I’m surprised the uber-proactive Lowertown Entertainment District isn’t lobbying the city to change this. It’s an unusual, annoying rule that could discourage potential business patrons. Yeah, I know; it’s my fault. I should’ve paid closer attention to the street signs. But seriously, has anyone else ever heard of a street in downtown St. Paul where you can’t park after 4:30 p.m.? And if they’re going to have that restriction, why not print it clearly on the meters so people notice it? Better yet, why not have a parking enforcement officer put hoods on the meters? I mean, since they’re obviously in the area anyway…
One of the fringe benefits of working at the Legislature is having a front-row seat to all the activity that goes on in and around the Capitol Building. Usually it’s some kind of protest, but there are a couple of unique events that happen every year that always make me stop and look. Yesterday, the Minnesota Street Rod Association held their annual rally on the Capitol Mall. I don’t know what it is about these guys, but they always seem to pick a day when the weather is absolutely perfect. While the House was engrossed in a protracted debate on — appropriately — a transportation policy bill, I walked outside and snapped some pictures.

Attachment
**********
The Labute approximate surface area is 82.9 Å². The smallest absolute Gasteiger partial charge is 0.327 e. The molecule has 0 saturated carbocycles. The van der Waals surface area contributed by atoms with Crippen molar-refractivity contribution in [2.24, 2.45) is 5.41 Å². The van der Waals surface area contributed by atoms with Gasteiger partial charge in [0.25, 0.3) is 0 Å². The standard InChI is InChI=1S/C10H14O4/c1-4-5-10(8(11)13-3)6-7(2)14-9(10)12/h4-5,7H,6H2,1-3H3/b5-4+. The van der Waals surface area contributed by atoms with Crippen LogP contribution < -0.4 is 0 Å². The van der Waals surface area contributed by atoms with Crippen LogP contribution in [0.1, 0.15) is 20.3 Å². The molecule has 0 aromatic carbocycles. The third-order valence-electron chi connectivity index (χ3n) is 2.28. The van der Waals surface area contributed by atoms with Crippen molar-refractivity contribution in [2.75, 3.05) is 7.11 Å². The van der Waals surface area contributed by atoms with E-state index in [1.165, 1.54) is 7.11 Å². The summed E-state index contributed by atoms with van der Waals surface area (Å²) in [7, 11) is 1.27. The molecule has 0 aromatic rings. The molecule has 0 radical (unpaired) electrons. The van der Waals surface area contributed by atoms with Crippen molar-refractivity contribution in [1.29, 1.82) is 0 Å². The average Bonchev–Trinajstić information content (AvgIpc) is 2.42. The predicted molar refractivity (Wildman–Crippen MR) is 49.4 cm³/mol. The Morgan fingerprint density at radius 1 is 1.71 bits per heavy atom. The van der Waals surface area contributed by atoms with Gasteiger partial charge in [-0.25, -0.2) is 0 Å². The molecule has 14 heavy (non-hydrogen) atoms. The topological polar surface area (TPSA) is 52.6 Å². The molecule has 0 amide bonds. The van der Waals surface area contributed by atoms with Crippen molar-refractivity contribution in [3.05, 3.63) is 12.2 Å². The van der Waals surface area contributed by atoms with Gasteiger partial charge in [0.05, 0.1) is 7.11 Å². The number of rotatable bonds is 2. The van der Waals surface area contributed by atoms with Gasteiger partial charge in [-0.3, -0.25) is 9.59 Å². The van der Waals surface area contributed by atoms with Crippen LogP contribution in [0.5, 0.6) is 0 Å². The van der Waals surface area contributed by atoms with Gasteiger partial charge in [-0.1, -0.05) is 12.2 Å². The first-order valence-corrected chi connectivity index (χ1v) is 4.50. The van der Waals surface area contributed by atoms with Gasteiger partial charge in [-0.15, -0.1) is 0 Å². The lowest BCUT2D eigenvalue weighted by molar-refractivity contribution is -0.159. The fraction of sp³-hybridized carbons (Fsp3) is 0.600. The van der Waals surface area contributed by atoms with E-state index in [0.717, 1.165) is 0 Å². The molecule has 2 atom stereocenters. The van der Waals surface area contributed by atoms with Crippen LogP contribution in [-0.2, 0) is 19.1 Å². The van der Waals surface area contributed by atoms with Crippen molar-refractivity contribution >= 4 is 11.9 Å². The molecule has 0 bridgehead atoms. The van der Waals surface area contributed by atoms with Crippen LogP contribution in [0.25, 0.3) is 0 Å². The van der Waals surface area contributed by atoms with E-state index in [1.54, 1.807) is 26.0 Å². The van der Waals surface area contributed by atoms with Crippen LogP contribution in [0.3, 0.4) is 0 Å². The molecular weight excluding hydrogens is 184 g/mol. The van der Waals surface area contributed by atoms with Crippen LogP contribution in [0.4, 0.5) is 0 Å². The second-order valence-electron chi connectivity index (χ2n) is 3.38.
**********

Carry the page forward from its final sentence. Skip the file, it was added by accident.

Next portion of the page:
In hard times like these, it’s wise to get your kicks for free whenever possible. Yesterday, Patty and I (along with an eager group of friends) took Summit Brewing Company’s almost-too-good-to-be-true complimentary tour of its St. Paul brewery — and I have to say that it’s about as good a time as you can have for free anywhere.